The crime scene is described with tongue-in-cheek attention to forensic detail.
("Jack noted a thin and hairless leg – still with a shoe and sock – attached to
a small area of eggshell draped with tattered sheets of translucent membrane.")
Then there is the requisite moody-detective moment of contemplating this cruel
turn of fate. "Humpty had been a jolly chap then, full of life and jokes," Mr.
Fforde writes. "Jack paused for a moment and stared silently at the corpse."
After a glancing reference to Spratt’s last case, "The Crown v. Three Pigs,"
in which the murder victim, Mr. Wolff, "went to his casket unavenged and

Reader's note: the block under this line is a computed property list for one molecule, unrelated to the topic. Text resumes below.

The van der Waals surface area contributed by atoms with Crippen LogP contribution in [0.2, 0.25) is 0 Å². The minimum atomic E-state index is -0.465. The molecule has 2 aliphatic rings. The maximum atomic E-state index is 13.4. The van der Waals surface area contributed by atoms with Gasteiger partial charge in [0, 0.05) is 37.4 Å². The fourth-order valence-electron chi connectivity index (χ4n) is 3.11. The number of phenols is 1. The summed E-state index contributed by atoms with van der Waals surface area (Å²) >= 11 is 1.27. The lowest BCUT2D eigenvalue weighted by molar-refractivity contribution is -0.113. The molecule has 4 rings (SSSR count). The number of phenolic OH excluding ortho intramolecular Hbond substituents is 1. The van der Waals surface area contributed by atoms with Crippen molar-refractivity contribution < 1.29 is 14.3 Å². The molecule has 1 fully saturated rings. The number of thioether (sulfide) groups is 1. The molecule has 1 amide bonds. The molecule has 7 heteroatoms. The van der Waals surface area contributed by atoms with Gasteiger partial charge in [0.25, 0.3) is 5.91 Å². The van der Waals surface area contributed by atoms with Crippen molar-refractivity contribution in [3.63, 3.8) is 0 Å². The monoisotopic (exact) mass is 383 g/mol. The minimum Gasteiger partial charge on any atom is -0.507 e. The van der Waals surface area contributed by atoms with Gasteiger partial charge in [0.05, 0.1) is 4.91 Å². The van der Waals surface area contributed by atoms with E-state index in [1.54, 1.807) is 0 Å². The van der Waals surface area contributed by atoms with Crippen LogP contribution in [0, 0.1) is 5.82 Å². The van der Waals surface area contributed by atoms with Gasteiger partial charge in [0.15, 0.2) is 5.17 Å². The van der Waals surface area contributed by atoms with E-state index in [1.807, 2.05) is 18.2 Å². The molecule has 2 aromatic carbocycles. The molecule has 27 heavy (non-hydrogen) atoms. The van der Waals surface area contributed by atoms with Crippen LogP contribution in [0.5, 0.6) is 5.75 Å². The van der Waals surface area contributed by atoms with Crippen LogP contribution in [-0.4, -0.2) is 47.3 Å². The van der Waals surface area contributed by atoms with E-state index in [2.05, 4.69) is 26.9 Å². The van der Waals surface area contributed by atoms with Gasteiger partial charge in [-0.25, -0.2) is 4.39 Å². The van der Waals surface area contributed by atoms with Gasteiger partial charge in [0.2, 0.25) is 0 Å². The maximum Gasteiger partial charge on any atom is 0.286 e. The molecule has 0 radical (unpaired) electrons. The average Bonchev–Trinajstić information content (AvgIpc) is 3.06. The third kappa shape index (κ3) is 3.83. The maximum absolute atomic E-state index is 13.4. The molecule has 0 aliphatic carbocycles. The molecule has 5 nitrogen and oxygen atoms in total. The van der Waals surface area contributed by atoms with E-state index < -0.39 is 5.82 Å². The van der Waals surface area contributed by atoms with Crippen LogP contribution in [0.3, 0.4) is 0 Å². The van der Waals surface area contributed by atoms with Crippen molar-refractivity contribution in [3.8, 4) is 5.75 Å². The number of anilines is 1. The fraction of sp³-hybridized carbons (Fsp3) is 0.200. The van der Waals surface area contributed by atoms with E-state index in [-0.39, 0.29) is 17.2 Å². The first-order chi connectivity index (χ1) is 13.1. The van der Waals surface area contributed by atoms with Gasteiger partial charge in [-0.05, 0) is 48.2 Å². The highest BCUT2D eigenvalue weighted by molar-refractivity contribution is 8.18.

parboiled," Mr. Fforde is ready to go anywhere. Soon he has introduced a whiff
of Greek mythology at the home of Mrs. Hubbard, Humpty’s landlady. ("Sorry,
pooch," she says. "No bones for you today." ) Her other lodger turns out to be
Prometheus. "The Titan Prometheus? The one who stole fire from the gods and gave
it to mankind?" Jack asks.
"I’ve no concern with what he does in his private life," Mrs. Hubbard
answers. "He pays the rent on time, so he’s O.K. with me."
It sounds like fun. Coincidentally, my signed UK copy from Ralph Spurrier’s Post Mortem Books, arrived in the mail today…